Assess the situation. Consider whether you may be between the lion and its kittens, prey or cache. Back away slowly to give the mountain lion a path to retreat, never turning your back.
Protect Yourself
If attacked, fight back. Protect your neck and throat. People have used rocks, jackets, garden tools, walking sticks, and even bare hands to turn away mountain lions.

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Facilities Management—Student Wage Matrix

The hiring team at Michigan Tech’s Facilities Management department has developed a Student Wage Matrix to improve the hiring of student employees consistently across the department.
There had been some disparity between student wages in Facilities with little documentation or standard guidelines regarding student employee wage rates based on the students’ skills, experience, and their job tasks within facilities management. There was no consistency within internal departments, and Facilities was unable to track student performance long term. With the problem identified, the hiring team looked to best practices being implemented by peers in other departments on campus and at other Universities. As a result, the process drew heavily from similar guidelines used by the University of Missouri and Western Michigan University.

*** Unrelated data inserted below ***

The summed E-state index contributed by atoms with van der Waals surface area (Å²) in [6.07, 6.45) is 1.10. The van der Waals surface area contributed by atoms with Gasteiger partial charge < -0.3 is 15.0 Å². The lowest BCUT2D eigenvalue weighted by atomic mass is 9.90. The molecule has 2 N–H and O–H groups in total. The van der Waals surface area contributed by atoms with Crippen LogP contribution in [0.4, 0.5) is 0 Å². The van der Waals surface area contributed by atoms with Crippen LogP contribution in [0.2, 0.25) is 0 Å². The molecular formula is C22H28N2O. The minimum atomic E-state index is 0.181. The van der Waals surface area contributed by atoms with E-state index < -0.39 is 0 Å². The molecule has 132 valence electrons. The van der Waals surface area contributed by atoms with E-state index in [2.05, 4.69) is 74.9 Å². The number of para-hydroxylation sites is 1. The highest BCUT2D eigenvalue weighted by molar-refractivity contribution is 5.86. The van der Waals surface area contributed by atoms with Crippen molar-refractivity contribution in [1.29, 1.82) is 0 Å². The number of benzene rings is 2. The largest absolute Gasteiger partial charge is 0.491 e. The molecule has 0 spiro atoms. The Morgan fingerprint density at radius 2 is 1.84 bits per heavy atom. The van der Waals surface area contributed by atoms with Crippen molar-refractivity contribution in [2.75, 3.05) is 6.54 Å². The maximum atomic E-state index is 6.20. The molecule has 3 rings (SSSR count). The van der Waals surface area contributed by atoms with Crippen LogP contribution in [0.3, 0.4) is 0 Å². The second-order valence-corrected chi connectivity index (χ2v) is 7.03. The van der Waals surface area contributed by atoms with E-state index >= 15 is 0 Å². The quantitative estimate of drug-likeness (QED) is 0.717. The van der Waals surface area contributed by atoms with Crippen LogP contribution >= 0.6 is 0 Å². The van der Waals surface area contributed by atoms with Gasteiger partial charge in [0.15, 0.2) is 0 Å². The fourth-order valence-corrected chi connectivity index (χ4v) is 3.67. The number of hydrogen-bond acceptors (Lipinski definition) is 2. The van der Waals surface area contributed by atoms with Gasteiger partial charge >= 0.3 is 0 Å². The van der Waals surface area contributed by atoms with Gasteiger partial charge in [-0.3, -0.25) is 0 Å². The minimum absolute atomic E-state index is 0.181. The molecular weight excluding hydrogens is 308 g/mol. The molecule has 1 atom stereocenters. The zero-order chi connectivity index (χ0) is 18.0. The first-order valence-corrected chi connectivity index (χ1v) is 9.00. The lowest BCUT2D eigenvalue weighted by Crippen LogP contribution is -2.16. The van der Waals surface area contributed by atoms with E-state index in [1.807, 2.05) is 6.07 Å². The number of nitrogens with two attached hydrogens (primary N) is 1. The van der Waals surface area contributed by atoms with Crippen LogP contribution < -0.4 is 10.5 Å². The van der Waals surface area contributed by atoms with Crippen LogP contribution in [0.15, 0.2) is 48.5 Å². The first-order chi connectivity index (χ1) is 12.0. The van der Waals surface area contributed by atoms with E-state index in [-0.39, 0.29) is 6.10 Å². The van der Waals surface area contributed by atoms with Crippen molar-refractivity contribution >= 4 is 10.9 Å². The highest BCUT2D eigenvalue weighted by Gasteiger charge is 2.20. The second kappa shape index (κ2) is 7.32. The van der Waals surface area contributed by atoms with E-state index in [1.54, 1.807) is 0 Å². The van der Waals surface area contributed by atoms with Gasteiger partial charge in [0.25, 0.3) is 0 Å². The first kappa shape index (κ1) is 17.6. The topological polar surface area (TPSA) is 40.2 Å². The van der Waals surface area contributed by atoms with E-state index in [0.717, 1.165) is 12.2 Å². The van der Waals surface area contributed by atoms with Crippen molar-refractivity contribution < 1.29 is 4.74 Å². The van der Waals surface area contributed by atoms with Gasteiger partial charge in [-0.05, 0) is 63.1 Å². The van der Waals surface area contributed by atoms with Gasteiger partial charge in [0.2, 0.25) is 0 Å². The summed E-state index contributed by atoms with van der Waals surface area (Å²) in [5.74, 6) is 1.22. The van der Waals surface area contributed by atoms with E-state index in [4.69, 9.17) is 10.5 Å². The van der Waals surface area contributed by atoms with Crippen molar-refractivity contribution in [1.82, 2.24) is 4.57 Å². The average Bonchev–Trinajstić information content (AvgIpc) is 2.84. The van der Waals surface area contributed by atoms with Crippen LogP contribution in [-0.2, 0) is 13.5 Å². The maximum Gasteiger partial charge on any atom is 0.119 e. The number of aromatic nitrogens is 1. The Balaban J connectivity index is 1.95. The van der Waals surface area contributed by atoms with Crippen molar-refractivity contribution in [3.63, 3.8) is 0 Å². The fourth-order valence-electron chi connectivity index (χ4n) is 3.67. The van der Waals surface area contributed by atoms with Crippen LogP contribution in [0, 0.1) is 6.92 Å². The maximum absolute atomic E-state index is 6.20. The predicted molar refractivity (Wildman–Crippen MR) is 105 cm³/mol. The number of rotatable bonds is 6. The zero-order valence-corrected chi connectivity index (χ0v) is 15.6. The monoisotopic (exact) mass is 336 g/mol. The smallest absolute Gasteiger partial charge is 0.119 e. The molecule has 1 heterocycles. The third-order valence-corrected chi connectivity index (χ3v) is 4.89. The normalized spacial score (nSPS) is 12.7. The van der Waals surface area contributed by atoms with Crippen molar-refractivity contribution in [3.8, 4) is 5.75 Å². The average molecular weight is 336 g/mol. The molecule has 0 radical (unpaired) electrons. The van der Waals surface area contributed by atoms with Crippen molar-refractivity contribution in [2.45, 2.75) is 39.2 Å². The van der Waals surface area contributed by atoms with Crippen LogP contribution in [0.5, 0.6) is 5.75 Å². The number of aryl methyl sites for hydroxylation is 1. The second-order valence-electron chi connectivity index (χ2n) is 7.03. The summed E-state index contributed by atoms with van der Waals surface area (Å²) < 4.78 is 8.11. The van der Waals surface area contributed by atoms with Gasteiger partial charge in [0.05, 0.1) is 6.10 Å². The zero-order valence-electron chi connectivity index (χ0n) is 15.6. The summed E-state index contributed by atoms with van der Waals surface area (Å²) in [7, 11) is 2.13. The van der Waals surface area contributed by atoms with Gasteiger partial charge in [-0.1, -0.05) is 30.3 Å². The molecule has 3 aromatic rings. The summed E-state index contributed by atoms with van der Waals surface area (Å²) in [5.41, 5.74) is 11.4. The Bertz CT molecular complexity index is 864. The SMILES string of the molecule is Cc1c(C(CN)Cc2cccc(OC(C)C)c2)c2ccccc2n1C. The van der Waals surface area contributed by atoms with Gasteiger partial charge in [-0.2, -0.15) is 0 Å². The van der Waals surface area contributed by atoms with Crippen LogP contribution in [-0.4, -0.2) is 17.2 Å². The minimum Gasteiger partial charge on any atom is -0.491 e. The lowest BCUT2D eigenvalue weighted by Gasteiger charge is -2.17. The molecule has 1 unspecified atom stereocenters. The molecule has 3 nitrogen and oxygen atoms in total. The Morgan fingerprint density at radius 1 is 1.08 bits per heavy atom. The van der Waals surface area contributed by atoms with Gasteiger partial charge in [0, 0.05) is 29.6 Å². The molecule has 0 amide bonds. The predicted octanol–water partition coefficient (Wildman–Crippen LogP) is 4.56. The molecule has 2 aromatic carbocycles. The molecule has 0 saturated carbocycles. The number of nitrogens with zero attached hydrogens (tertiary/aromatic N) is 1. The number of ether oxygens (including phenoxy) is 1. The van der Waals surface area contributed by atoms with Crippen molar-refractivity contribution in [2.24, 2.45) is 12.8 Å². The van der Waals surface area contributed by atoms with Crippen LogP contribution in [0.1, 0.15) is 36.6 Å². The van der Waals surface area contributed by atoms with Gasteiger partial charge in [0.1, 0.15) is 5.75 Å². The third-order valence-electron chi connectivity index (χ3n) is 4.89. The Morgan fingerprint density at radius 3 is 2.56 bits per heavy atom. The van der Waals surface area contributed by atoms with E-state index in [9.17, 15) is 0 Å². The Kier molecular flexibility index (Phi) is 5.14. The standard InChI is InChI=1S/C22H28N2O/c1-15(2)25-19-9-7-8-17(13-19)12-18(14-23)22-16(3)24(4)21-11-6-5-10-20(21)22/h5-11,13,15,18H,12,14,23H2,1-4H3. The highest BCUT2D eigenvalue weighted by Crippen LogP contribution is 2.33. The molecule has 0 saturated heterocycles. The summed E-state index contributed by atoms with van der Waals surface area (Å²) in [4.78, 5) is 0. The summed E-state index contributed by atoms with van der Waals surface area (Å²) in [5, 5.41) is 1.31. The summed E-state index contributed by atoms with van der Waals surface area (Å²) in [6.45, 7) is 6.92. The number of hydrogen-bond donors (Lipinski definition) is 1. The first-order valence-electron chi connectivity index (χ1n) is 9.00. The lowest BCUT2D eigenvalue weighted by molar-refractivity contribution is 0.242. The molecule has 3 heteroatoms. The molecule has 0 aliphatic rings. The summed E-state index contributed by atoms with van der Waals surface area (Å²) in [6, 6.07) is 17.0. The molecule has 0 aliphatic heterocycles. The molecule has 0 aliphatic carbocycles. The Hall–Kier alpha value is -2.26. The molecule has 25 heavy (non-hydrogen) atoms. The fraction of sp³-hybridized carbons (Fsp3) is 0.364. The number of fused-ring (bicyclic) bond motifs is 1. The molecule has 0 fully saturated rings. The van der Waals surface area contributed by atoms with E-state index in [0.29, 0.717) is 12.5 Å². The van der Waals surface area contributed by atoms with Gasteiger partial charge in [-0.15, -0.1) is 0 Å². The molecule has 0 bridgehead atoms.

facilities student workers
The benefits of having an established student wage matrix include:
Consistency: The wage matrix establishes standardized job descriptions for student employees that are intended to eliminate multiple job descriptions for the same employee classification which will improve record keeping as well as aid in decision making when hiring a student.
Accountability: The wage matrix provides a foundation for managers to determine wages depending on personality characteristics and employment competency levels. It’s also a tool for managers to use in maintaining decision documentation during the hiring and advancement processes.
Equity: The wage matrix ensures that student wages are consistent with that of other personnel, staff, or fellow students and improves the overall team dynamic.
Flexibility: The wage matrix takes into account changes in the State and Federal minimum wage rate, and pay ranges are rooted in a non-monetary minimum wage rate with only wage rate increases being monetized.
The hiring team also wanted to have a consistent and transparent set of guidelines for student employees. They created a student employment agreement that outlines minimum expectations for the student employees, specifically as related to the dress code, mobile electronic devices, tardiness/absences, and similar common workplace standards.
For more information, please visit the Facilities website here: mtu.edu/facilities/

Student Spotlight Series—Stephen Butina

Stephen Butina is a fourth-year student at Michigan Tech currently majoring in Management with a concentration in Supply Chain & Operations. Stephen is currently working as a Logistics co-op in the Logistics department at Greenheck Fan in Wausau, WI. While at school, Stephen works in the Office of Continuous Improvement as a Student Process Improvement Coordinator.